Team Twiizers is our resident "1337 h4x0r" group. They are essentially responsible for the past and present formation of the Wii Homebrew scene. They are also responsible for the majority of work involving brick recovery.
Team Twiizers is named for the infamous tweezer attack in which a pair of tweezers was used to obtain the Wii's private encryption keys. Once the Wii's private keys were obtained, exploration of the system could truly get into full swing.
Video Source: crediar's clip of bushing from the 24c3 conference (Jan 2008).
At the annual 24c3 hacker conference, bushing demonstrated an altered version of Lego Star Wars which was used to load some basic code displaying Wii Remote data in real time.
Video Source: bushing
An exploit found in the save system of The Legend of Zelda: Twilight Princess (Wii version) led to the next step: the release of the Twilight Hack, which could load executables containing custom code compiled against libogc. The Twilight Princess exploit worked by using a modified save file containing a name for Link's horse which was long enough to cause a buffer overflow pointing to a memory address which contained the loader code.
Video Source: bushing
Then followed the collaborative creation and eventual release of the Homebrew Channel, which was installable via the Twilight Hack or by using a special ISO for Wii consoles with modded disc drives.
The Homebrew Channel was and is one of the only homebrew applications to feature an automatic update capability.
Team Twiizers have collaborated on a wide variety of projects, including a study of Wii bricks and custom booting to allow independence from Nintendo updates that may be otherwise necessary in the future for newer games.
BootMii is the "next step", so to speak. It is a patch applied to boot2 that will check for homebrew and launch it instead of loading the system menu (if nothing is present then it will proceed to boot normally into the wii system menu). It could be used to load the homebrew channel, for example, bypassing the need to ever install it on your wii. Or it could load linux, or perhaps even a completely different menu interface which is fully capable of launching channels and games. It could also be used for brick recovery.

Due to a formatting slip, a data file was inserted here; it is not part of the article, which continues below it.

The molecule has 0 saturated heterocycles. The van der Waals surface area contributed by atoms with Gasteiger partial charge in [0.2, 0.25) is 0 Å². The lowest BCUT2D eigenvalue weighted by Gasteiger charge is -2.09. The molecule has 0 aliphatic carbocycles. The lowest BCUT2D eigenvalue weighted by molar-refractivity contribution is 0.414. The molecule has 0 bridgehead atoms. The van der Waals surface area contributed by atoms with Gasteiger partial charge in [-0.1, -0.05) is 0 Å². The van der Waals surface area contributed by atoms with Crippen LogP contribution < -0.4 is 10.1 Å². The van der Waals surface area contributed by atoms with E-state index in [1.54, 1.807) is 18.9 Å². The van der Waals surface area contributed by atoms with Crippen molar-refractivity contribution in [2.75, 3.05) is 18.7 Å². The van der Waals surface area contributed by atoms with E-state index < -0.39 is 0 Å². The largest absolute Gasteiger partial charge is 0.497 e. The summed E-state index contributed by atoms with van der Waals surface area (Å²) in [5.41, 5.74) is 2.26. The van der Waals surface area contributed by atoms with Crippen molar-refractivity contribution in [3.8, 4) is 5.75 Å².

Twiizers has always gone out of its way to make clear the point that they do not support nor want anything to do with piracy or pirates. They are simply a group of hacking enthusiasts who share their work with the community that they played a major part in founding, and have made every effort to ensure that their work is not associated with bootlegging.
The following people are either current members or have been publicly known members of Team Twiizers in the past. Some may be inactive from time to time. Since much of the work is collaborative, at certain times there may be others working with the team or there may be publicly unknown members of the team working behind the scenes.
Due to Twiizer's stance on piracy and their efforts to keep Nintendo from making things more difficult for homebrewers, the team has had to keep several details about certain exploits and pieces of code under wraps. These measures have caused some concern within the community of end-users, many of whom feel that all of the code and the details of exploits should be made publicly available to everyone, not simply a portion of it. Still others are upset over rumors and misinformation surrounding the issue, and yet more are simply spurned by the deliberate attempt to exclude software pirates. A few simple facts should be noted:
- Homebrew is not illegal, nor is any of the reverse engineering that was done in order to enable it. However, software piracy is illegal. This is not to say that laws do not vary from country to country, but as a general rule, it holds.
- Twiizers has never used any copyrighted/stolen code in their projects. Everything they have released has been created with original code. As such, they retain the right to do with it as they wish.
- Releasing the details of exploits along with certain code would be giving a free hand to pirates while alerting Nintendo to exactly what they needed to patch. Since this would go against the anti-piracy stance of Twiizers as well as making things harder on homebrew developers and their end-users, it is obvious why it has not been done.
- Twiizers does not profit from their work. Period. All money goes directly into paying for bandwidth costs.
- Team Twiizers is part of a larger community of hacking and coding enthusiasts/hobbyists for whom they shoulder some of the responsibility in keeping the ball rolling. Since that is the case, many of the administrative actions taken by Twiizers are done directly in that interest.
- 25c3 Appearance (Jan 2009)